Surgical Masks and N95 Respirators: Should you wear them to prevent the spread of the Coronavirus?
The Coronavirus is causing a worldwide pandemic and citizens and governments alike are trying to find ways to protect themselves and stop the spreading of this disease. One of the main ways people are trying to reduce exposure to COVID-19, in addition to social distancing, is wearing masks. According to Dr. Michael Lin, a neurobiology and bioengineering professor at Stanford University, the Coronavirus “is a respiratory virus, so there’s no doubt, scientifically speaking, that masks help reduce the spread if you also continue to take other appropriate measures” (Fast Company). ~
Health organizations are claiming that masks should only be worn by those that have the virus in order to not infect anyone else. According to the Centers for Disease Control and Prevention (CDC), “the role of facemasks is for patient source control, to prevent contamination of the surrounding area when a person coughs or sneezes.” In addition to this statement by the CDC, the World Health Organization (WHO) has set some guidelines for wearing masks. The WHO claims that if you are healthy, masks should only be used when treating a sick person or if you are coughing or sneezing. But, if these masks work to protect health officials and those caring for the sick, why would they not work for the general public? Dr. Lin says, “the infection rates in the general population early in an epidemic are so low that the regular person buying a mask and wearing it would be wasting the mask” (Fast Company). But, he then claims that due to fast infection rates of the Coronavirus, he believes the public should start wearing masks to protect themselves and slow the rate of infection. Masks absorb 95% of exhaled droplets from infected people (Pubmed 23505369). ~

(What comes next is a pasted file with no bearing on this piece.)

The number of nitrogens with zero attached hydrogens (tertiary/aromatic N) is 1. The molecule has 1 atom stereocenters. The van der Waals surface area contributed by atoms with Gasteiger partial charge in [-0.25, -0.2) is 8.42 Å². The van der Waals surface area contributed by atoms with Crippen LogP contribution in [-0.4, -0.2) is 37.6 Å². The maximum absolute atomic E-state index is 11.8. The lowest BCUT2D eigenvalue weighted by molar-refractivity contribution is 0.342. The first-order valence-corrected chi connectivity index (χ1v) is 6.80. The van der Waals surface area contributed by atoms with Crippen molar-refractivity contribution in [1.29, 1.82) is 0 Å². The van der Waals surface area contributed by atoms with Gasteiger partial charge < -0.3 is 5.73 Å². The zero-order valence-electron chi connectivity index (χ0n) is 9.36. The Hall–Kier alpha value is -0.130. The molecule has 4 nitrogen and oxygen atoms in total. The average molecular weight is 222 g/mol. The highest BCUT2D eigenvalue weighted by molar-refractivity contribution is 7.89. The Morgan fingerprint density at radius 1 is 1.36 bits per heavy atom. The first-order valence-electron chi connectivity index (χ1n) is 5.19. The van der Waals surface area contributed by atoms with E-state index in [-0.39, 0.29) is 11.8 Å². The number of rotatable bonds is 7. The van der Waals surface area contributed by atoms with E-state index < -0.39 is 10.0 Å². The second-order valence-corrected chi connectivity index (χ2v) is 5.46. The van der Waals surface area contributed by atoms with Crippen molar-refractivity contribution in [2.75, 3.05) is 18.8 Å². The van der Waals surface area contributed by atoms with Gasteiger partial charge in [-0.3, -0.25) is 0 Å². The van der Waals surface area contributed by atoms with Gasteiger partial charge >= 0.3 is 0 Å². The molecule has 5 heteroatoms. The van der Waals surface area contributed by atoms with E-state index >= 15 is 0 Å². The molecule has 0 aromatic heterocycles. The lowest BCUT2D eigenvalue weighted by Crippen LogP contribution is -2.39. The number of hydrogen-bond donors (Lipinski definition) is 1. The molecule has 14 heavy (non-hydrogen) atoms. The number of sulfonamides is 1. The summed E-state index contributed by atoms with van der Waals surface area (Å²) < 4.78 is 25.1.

There are two types of masks when it comes to COVID-19 protection: surgical masks and N95 respirators. The surgical masks, according to Healthline, protect from splashes and large droplets and N95 respirators do the same but also filter out 95% of small droplets. Lin recommends the public use surgical masks so health officials can wear the N95 respirators. However, he claims everyone should wear some type of face-covering device when in public. ~